Total Pageviews

Saturday, 13 June 2015

When your not pregnant but your friend is...

Before I start this post I want to say that I have been super lucky to have really understanding family and friends who have walked with me on this journey. What I am writing is how I feel as everyone's responses to grief and in grief are different and I would never talk for another person just as they can't for me. 

Yesterday I had a dear friend tell me she was pregnant. I actually knew she was pregnant due to someone leaking their news through social media but I didn't want to say anything until she shared her news with me. She is due less than 2 weeks later than Ava's due date. She is also having a little girl. She had been waiting for the right time to tell me and had wanted to tell me in person and though she had always planned on telling me much sooner (time, distance and sick kids kept it from happening) last night ended up being the right time. 

I was really grateful that she told me in person, at my house with just her and I. She knew it would be hard for me and was so beautiful in the way she told me. I can't imagine being pregnant and wanting to share it but not being able to because you don't want to cause more pain to the other person who has recently lost their baby, and then to tell them it's the same gender and due so close. 

I didn't cry - because I had found out through social media it wasn't a huge shock, but it still cut through me and stung, and that's me being very honest and we were able to speak about that. She listened while I told her Ava's story from the very beginning and we looked through Ava's things and photographs. It felt good to be able to share our pregnancy stories. I liked sharing my birth story and look forward to hearing her birth story when the time comes. I enjoyed hearing about her and her husbands plans for their first baby, all the while feeling shattered that this little girl won't have her little friend Ava to grow up with and have play dates. 

I think the best thing was having my friend acknowledge how hard this must be for me, because however awkward it must be for her, it's not painful like it is for me. 

I think the fact that I have 2 living children has helped in some ways as before I had children and when I had my first miscarriage I was so scared on never experiencing motherhood and just becoming a statistic in infertility. After my first miscarriage seeing pregnant women in the shops (and let's face it, it feels like EVERY SINGLE person is pregnant when your not) was really hard, moments of feeling like I was going to burst into tears came often. People asking if I had any children cut right through me.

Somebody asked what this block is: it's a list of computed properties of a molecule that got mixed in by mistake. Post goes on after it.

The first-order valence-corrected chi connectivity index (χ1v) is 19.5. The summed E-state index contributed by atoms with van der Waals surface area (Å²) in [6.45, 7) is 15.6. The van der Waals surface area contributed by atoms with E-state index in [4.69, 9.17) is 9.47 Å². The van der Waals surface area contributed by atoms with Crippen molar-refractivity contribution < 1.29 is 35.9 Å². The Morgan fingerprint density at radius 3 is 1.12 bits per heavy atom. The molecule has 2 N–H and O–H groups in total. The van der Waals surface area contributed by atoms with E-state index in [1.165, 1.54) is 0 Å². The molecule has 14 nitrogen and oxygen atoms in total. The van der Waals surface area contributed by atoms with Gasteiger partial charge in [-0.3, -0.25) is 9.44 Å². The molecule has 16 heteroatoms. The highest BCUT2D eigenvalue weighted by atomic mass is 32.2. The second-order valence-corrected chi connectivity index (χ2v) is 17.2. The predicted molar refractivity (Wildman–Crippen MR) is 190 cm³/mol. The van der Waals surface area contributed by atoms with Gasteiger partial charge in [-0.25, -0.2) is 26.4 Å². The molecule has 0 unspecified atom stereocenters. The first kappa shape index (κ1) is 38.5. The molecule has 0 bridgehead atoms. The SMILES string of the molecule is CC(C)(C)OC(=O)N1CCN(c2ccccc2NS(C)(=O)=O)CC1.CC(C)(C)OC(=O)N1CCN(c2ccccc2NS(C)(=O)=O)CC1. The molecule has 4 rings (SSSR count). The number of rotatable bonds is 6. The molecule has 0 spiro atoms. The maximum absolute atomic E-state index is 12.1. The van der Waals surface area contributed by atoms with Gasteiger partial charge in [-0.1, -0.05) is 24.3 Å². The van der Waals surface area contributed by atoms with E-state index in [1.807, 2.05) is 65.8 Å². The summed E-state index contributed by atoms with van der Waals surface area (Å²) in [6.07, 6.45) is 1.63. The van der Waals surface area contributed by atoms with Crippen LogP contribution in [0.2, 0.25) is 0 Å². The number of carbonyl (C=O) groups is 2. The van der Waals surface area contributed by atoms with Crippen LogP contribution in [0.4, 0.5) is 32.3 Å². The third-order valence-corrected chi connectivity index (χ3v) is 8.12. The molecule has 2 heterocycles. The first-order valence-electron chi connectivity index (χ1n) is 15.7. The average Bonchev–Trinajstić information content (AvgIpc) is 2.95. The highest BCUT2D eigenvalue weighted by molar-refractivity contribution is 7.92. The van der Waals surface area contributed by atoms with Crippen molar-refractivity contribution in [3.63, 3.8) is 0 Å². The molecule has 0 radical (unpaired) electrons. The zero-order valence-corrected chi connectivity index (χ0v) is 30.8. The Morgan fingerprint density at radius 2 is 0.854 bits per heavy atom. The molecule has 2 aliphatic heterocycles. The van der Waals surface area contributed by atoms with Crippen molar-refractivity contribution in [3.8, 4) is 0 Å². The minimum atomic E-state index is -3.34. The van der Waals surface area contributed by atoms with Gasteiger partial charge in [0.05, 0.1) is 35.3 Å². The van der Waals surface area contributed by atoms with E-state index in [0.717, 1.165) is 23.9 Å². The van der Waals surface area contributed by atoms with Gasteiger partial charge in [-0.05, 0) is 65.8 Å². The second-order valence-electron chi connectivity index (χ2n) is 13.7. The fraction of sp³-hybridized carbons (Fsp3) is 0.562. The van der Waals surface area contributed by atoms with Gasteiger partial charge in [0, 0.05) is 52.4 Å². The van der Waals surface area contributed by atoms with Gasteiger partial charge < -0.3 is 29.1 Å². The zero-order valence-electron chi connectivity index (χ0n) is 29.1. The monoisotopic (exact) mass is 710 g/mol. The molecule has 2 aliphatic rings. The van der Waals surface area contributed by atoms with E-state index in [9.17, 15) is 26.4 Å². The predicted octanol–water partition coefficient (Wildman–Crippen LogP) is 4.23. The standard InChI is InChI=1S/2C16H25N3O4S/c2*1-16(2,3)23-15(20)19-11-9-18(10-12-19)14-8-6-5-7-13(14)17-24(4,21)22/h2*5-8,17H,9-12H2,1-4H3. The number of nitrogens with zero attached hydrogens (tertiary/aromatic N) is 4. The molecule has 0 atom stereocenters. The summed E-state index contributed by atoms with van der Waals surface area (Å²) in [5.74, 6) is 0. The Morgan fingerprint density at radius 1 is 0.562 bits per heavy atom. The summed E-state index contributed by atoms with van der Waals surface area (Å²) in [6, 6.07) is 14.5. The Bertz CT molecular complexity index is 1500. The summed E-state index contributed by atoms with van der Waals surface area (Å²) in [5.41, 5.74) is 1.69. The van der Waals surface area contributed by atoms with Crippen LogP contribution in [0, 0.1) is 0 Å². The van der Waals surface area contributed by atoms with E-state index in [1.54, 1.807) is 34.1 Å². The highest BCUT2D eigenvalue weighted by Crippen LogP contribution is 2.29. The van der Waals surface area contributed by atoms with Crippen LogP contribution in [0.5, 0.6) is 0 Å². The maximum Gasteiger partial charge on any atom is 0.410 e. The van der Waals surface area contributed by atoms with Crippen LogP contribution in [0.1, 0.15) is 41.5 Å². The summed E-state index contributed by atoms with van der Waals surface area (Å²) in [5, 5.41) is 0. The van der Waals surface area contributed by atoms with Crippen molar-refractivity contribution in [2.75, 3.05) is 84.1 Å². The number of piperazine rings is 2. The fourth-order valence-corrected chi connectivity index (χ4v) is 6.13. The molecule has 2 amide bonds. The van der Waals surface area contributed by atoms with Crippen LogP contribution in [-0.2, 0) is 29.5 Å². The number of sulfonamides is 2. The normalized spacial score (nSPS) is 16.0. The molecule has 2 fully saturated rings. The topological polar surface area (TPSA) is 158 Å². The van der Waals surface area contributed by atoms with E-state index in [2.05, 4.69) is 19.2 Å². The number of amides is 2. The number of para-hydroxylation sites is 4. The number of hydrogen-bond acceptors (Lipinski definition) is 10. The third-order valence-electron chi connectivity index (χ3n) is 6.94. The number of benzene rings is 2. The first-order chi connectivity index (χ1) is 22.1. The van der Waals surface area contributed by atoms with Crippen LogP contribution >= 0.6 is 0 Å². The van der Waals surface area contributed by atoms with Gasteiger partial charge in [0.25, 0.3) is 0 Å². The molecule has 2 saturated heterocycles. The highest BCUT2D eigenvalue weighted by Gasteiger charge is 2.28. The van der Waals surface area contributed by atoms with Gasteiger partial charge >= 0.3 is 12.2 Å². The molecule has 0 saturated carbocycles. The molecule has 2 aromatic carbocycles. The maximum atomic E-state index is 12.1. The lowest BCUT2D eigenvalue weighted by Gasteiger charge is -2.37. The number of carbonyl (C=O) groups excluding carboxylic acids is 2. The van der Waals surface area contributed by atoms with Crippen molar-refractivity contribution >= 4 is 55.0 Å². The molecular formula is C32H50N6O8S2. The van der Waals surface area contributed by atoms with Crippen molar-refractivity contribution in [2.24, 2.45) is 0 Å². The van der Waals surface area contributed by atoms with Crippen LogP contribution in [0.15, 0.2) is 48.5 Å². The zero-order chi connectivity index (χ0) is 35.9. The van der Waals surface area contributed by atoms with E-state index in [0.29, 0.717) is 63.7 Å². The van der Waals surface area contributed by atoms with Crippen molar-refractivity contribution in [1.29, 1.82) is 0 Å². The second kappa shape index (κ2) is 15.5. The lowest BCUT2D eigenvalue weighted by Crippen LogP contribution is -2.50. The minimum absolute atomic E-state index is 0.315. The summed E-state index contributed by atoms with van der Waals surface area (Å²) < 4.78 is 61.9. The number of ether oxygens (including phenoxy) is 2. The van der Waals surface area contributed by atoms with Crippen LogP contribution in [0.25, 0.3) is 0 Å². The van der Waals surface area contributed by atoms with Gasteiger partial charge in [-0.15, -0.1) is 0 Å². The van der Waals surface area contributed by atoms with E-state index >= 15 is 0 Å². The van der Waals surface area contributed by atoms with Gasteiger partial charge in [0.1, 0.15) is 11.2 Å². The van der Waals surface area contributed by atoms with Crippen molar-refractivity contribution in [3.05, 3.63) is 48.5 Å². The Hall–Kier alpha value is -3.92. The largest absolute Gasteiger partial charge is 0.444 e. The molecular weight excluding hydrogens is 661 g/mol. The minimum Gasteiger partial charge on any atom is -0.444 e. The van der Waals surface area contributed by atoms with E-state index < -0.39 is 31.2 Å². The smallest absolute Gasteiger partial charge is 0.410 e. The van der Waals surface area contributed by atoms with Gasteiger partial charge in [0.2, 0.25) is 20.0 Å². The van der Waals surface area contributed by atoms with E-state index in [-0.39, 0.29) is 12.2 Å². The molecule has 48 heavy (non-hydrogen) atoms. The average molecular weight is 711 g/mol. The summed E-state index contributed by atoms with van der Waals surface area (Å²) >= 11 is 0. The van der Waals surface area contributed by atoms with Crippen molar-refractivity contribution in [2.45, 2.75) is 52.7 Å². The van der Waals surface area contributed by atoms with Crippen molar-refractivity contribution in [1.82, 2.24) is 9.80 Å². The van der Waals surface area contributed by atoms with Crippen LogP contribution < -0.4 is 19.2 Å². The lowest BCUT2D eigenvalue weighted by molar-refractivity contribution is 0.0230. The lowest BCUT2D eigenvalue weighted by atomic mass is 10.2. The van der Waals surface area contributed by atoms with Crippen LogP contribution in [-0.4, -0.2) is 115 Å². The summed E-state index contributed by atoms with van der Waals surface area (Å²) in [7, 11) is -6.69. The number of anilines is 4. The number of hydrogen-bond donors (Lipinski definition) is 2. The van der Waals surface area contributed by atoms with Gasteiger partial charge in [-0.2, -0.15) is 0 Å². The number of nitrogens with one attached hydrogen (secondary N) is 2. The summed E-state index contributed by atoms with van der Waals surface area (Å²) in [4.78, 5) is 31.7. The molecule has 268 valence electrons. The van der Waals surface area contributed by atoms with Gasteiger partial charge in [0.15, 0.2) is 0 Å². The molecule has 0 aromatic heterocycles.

It still hurts, it does feel like everyone is suddenly pregnant while I am not anymore, with so many pregnancy announcements in quick succession from people I know, but it doesn't mean I'm not happy for them, thrilled that they are carrying healthy children. 

But I am also human and jealousy is real, and anyone who says a babyloss mother shouldn't feel jealousy is kidding themselves. It is a natural reaction. How could you not be? 

I've heard it said (thankfully not to myself) you should be grateful and thankful for the children you have - of course, but what that person should be asked "what child would you be willing to give up". 

So the next time you or someone you know is pregnant, tell the person, give them some space and let them react the way that they need too. Don't let them find out by someone else or when the baby is actually born. Be honest about the gender and due dates. Invite them to your baby shower - let them decide if it's doable for them or not at this point in time. Let them talk about their baby and pregnancy just like you want to talk about yours. Let them cry, let them take themselves to another room if they need too. Just let them respond how they need too at that point in time. 

This is just how I felt yesterday, had it happened on a different day I could have felt much differently. I might even feel differently about it all next week. 

I thank my friend for not telling me in the first few weeks of my initial grief where I know I would not have been able to process the news how I would have wanted too. She chose a good time. She was upfront and didn't try to get away from the subject. Don't just assume that the conversation about babies has to stop when a babyloss mummy steps into the room or conversation, they will only feel more alienated and isolated. They went through pregnancy and birth too and it would be nice to share it when the times right.

No comments:

Post a Comment

Hi, I would love to hear from you and hear about your story! Leave me a message :)